Pro-Palestine students end occupation of Bristol Uni management building after four weeks

The occupation ended due to ‘the issuance of a possession order and setting of a court date’


The pro-Palestine student occupation of Bristol University’s executive management building came to an end yesterday (4th April) after four weeks.

The occupation against “the university’s complicity in the genocide in Gaza” ended after the students, belonging to the group Bristol Students Occupy for Palestine, were served a possession order by the university on Wednesday (3rd April) and informed that a court date had been set.

The occupation caused ‘disruption to university business’ (image via Bristol Students Occupy for Palestine)

This comes after another pro-Palestine student group ended their occupation of the Wills Memorial Great Hall last week “following continued threats of police involvement and a court order from the university”.

In a statement made today on social media, Bristol Students Occupy for Palestine claimed that “the vice-chancellor has quietly labelled the occupation immature” and “has frequently ignored and put off attempts of correspondence and discussion initiated by both the occupiers and other staff and student groups with similar goals”.

An in-person meeting is now due to take place between the vice-chancellor, Professor Evelyn Welch, and the occupiers on April 8th, where their demands will be discussed.

The demands they presented to the vice-chancellor at the beginning of the occupation included calling for an immediate ceasefire, cutting ties with arms companies complicit in Israel’s attacks, and immediately ending the requirement for students to use the Check-In app.

Despite the occupation ending before their demands were met, the group has vowed that “the end of the occupation is not the end of the fight”.

Speaking to The Bristol Tab, Bristol Students Occupy for Palestine added: “It is regrettable and deeply disappointing that the university ordained to take legal action against its conscientious and exceedingly brave students rather than engage in ongoing discussion with the occupiers.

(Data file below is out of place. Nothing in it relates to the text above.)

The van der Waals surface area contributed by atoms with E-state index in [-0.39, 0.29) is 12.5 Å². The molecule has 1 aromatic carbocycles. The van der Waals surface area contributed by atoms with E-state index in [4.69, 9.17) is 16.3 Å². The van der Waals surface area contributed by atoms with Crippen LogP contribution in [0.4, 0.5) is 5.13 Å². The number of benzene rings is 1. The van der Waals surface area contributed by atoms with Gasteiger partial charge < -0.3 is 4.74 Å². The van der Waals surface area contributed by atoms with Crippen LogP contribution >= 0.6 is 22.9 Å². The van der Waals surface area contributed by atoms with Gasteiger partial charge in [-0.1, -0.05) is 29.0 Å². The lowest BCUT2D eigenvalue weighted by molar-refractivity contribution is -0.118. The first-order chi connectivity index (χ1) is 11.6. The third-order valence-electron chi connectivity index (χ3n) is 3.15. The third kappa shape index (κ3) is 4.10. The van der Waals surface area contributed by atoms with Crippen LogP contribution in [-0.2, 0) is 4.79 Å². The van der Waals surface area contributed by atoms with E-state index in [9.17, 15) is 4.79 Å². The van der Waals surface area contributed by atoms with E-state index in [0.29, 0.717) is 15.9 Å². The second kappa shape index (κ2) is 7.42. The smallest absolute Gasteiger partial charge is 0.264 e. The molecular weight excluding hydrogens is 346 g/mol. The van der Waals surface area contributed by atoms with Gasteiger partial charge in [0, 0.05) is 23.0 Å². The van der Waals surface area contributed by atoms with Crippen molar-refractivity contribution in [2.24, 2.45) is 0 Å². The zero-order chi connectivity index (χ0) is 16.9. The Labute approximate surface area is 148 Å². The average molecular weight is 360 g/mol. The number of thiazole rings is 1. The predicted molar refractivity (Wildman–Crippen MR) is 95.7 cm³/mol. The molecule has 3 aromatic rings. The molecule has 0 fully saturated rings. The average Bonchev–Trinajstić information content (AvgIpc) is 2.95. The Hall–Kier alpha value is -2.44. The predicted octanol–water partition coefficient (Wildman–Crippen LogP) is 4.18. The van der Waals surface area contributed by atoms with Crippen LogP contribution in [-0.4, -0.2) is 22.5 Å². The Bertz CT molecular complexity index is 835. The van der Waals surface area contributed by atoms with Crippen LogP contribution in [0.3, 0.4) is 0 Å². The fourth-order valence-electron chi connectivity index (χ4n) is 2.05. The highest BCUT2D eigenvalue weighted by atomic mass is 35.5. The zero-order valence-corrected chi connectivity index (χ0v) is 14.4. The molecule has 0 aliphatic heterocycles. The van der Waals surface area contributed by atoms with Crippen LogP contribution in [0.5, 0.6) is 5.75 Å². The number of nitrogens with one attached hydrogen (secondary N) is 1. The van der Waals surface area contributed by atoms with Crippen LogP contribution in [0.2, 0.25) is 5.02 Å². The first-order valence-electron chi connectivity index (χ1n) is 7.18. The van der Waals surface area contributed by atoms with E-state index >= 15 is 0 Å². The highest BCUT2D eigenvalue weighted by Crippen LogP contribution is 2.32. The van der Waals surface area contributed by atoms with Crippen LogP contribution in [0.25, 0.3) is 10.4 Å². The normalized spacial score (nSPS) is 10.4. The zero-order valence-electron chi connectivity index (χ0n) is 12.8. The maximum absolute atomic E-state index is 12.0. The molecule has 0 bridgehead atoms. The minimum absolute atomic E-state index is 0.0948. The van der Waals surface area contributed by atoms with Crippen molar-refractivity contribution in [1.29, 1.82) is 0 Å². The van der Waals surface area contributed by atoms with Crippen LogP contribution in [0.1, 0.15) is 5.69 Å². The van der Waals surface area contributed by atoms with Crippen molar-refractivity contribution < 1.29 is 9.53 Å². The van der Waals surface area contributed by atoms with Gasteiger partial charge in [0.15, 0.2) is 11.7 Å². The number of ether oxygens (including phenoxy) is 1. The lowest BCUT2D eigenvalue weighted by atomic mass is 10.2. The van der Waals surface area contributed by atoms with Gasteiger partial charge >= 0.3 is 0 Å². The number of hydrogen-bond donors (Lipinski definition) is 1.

“This is especially shocking given that the occupiers had been reassured repeatedly by security staff, cleaning staff and members of the University Executive Board (including the vice-chancellor herself) that they had been continually acting cordially and courteously towards staff members and had been complying with requests made of them.

“For the University Executive Board (UEB) to engage in only one meeting with the occupiers over the course of 28 days of occupation is shameful, and we believe it perfectly demonstrates their lack of regard for the genuine concerns of the student body around the genocide of Palestinians. There has been no assurance that the notes from this meeting have been communicated to the UEB.”

“For the University Executive Board (UEB) to engage in only one meeting with the occupiers over the course of 28 days of occupation is shameful, and we believe it perfectly demonstrates their lack of regard for the genuine concerns of the student body around the genocide of Palestinians. There has been no assurance that the notes from this meeting have been communicated to the UEB.”

This change in location occurred as a result of the university’s senior management team failing to make any contact with the protesters and due to the group’s desire to minimise their impact on students.

The occupation carried out by students at Bristol University is one of several that have taken place at universities throughout the world over the past month, with many still ongoing.

Following the conclusion of the occupation, a University of Bristol spokesperson said: “We have a responsibility to consider the potential impact that this almost month-long occupation could be having in terms of these students’ education, learning, and overall health and wellbeing. In addition, there has been ongoing disruption to university business with the closure of the building.

“We felt we had no other option but to begin legal proceedings to require them to leave the building which the occupiers were informed of on Wednesday. This was not a decision we took lightly, and we are pleased that the students have decided to end their occupation.

“We fully respect the rights of our students to peacefully protest within the law and we are always willing to engage with them to discuss any concerns. As such, we have offered assurances to those involved that they will not be subject to disciplinary proceedings.

“Open discussion and debate are an important part of university life and the Vice-Chancellor had offered several times to meet with this group to discuss their specific points in person once they ended their protest. A meeting has been arranged for next week.”

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